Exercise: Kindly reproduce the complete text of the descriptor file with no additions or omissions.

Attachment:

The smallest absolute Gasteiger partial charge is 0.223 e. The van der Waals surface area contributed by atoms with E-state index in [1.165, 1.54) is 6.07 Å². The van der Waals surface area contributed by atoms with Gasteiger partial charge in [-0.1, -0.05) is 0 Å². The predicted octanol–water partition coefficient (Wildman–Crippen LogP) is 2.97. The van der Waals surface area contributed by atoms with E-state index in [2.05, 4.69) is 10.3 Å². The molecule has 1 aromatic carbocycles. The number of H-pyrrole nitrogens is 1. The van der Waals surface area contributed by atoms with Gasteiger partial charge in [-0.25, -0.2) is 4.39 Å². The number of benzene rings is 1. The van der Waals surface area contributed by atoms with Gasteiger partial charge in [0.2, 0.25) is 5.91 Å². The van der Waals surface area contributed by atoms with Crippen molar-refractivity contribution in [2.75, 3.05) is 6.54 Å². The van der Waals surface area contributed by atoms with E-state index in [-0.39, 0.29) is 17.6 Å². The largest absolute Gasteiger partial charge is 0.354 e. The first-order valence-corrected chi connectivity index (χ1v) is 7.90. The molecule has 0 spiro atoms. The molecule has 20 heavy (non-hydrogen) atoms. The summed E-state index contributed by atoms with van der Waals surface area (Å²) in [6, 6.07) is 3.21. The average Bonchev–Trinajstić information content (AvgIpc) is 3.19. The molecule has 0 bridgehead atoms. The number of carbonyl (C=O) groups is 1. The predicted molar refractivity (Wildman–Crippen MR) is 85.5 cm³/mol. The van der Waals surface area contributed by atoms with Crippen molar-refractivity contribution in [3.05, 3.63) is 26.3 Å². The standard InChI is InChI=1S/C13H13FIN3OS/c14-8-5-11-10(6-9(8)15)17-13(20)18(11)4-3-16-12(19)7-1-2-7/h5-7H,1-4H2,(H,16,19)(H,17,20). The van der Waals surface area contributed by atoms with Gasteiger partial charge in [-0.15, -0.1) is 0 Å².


The smallest absolute Gasteiger partial charge is 0.223 e. The van der Waals surface area contributed by atoms with E-state index in [1.165, 1.54) is 6.07 Å². The van der Waals surface area contributed by atoms with Gasteiger partial charge in [-0.1, -0.05) is 0 Å². The predicted octanol–water partition coefficient (Wildman–Crippen LogP) is 2.97. The van der Waals surface area contributed by atoms with E-state index in [2.05, 4.69) is 10.3 Å². The molecule has 1 aromatic carbocycles. The number of H-pyrrole nitrogens is 1. The van der Waals surface area contributed by atoms with Gasteiger partial charge in [-0.25, -0.2) is 4.39 Å². The number of benzene rings is 1. The van der Waals surface area contributed by atoms with Gasteiger partial charge in [0.2, 0.25) is 5.91 Å². The van der Waals surface area contributed by atoms with Crippen molar-refractivity contribution in [2.75, 3.05) is 6.54 Å². The van der Waals surface area contributed by atoms with E-state index in [-0.39, 0.29) is 17.6 Å². The largest absolute Gasteiger partial charge is 0.354 e. The first-order valence-corrected chi connectivity index (χ1v) is 7.90. The molecule has 0 spiro atoms. The molecule has 20 heavy (non-hydrogen) atoms. The summed E-state index contributed by atoms with van der Waals surface area (Å²) in [6, 6.07) is 3.21. The average Bonchev–Trinajstić information content (AvgIpc) is 3.19. The molecule has 0 bridgehead atoms. The number of carbonyl (C=O) groups is 1. The predicted molar refractivity (Wildman–Crippen MR) is 85.5 cm³/mol. The van der Waals surface area contributed by atoms with Crippen molar-refractivity contribution in [3.05, 3.63) is 26.3 Å². The standard InChI is InChI=1S/C13H13FIN3OS/c14-8-5-11-10(6-9(8)15)17-13(20)18(11)4-3-16-12(19)7-1-2-7/h5-7H,1-4H2,(H,16,19)(H,17,20). The van der Waals surface area contributed by atoms with Gasteiger partial charge in [-0.15, -0.1) is 0 Å².